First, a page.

Camp Ta-Kum-Ta’s annual week-long summer camp in South Hero for young people fighting cancer will still take place this year, but it’ll need to be held differently. The coronavirus pandemic has just led the camp’s administration to suspend its in-person programs for the remainder of the year.
According to executive director Dennis DePaul, the impetus for this move began last month with Dr. Raphael Landovitz, an infectious disease specialist at UCLA who flies from Los Angeles to Vermont every summer to volunteer at the camp. “He started the conversations with us, saying ‘this doesn’t look good. This is not looking good for the camp’s programs, and how are we going to keep our children safe?’,” DePaul said.
From there, camp administration began to speak with the pediatric oncology department at UVM Medical Center. “It became pretty clear through those conversations that having our children together, being immunocompromised, just was not a good idea. There is no way for us to guarantee safety for those families.”
DePaul added that Dr. Landovitz was also a presenter at a recent medical town hall meeting for the Children’s Oncology Camping Association International. “And the same thing was said there,” DePaul said. “There’s not a safe way to bring these children together at this time. There’s just not a good way to do that because you can’t screen for it. There’s no way that’s effective other than (widespread) testing, and at that time, testing was difficult — it’s getting better, but it was difficult at that time. Put those pieces together, and there really isn’t any other answer.”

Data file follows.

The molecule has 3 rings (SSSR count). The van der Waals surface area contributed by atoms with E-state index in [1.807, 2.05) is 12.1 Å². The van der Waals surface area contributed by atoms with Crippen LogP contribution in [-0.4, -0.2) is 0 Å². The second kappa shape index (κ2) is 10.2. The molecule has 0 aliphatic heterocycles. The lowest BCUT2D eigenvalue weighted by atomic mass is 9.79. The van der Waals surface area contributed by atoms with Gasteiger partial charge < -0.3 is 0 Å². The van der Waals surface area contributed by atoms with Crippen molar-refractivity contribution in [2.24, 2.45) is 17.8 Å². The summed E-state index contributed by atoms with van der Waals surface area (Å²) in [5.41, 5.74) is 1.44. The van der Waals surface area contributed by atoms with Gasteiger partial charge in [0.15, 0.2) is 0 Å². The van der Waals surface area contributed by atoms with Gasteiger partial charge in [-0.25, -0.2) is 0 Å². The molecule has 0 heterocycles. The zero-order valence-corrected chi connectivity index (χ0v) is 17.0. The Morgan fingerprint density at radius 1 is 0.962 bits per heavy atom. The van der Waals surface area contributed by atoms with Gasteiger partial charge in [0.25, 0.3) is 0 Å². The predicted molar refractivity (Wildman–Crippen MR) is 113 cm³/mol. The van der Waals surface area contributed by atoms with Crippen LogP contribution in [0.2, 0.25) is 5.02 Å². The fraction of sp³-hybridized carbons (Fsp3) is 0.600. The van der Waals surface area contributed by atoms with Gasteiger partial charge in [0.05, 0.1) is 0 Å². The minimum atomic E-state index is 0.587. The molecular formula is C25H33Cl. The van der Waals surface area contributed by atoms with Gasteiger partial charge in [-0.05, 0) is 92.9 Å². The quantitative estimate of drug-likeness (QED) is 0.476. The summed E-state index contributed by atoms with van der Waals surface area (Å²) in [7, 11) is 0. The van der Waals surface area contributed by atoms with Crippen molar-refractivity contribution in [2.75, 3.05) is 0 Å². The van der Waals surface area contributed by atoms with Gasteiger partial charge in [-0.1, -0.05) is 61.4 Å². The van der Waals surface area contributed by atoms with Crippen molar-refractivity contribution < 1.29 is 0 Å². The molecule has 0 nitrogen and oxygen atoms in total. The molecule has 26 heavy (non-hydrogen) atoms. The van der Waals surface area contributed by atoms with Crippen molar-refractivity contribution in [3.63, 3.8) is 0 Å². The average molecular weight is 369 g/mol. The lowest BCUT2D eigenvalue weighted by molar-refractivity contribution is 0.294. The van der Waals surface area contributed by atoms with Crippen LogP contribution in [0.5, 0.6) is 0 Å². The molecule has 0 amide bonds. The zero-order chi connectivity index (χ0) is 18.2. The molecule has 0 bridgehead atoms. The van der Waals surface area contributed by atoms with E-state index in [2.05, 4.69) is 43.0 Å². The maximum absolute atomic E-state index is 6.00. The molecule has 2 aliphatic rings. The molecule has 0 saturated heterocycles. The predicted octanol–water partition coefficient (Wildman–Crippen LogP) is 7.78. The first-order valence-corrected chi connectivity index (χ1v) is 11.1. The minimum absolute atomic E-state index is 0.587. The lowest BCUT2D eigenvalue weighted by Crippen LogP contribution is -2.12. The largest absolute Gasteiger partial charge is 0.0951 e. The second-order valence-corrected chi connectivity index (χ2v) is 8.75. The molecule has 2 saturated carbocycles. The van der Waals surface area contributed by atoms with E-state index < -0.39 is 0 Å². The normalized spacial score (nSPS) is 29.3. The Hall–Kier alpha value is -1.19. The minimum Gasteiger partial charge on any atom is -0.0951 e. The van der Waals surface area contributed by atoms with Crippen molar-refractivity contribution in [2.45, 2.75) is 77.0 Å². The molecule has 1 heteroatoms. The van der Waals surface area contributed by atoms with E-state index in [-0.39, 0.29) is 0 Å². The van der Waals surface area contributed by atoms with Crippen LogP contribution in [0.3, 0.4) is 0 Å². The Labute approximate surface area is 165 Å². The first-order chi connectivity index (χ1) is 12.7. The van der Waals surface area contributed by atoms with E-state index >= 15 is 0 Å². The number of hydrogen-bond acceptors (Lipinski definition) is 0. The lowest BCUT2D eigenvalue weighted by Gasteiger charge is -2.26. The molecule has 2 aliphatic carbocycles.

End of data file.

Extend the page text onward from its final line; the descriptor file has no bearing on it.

Even before this step, Camp Ta-Kum-Ta was forced to cancel its annual winter weekend last month because of COVID-19; everyone who registered has been sent a care package. Staff and volunteers are also working on other means to keep campers and their families connected.
“Cancer is a full-family disease,” DePaul said. “It doesn’t affect just the child, so we absolutely need to cater to all of our various programs, from the moms to the dads to the children to the siblings, and we’re looking for ways to continue to do that.”
Instead of the usual week-long in-person gathering, Camp Ta-Kum-Ta might hold a week filled with online gatherings like virtual cooking classes or a virtual prom…all with appropriate cybersecurity protections in place.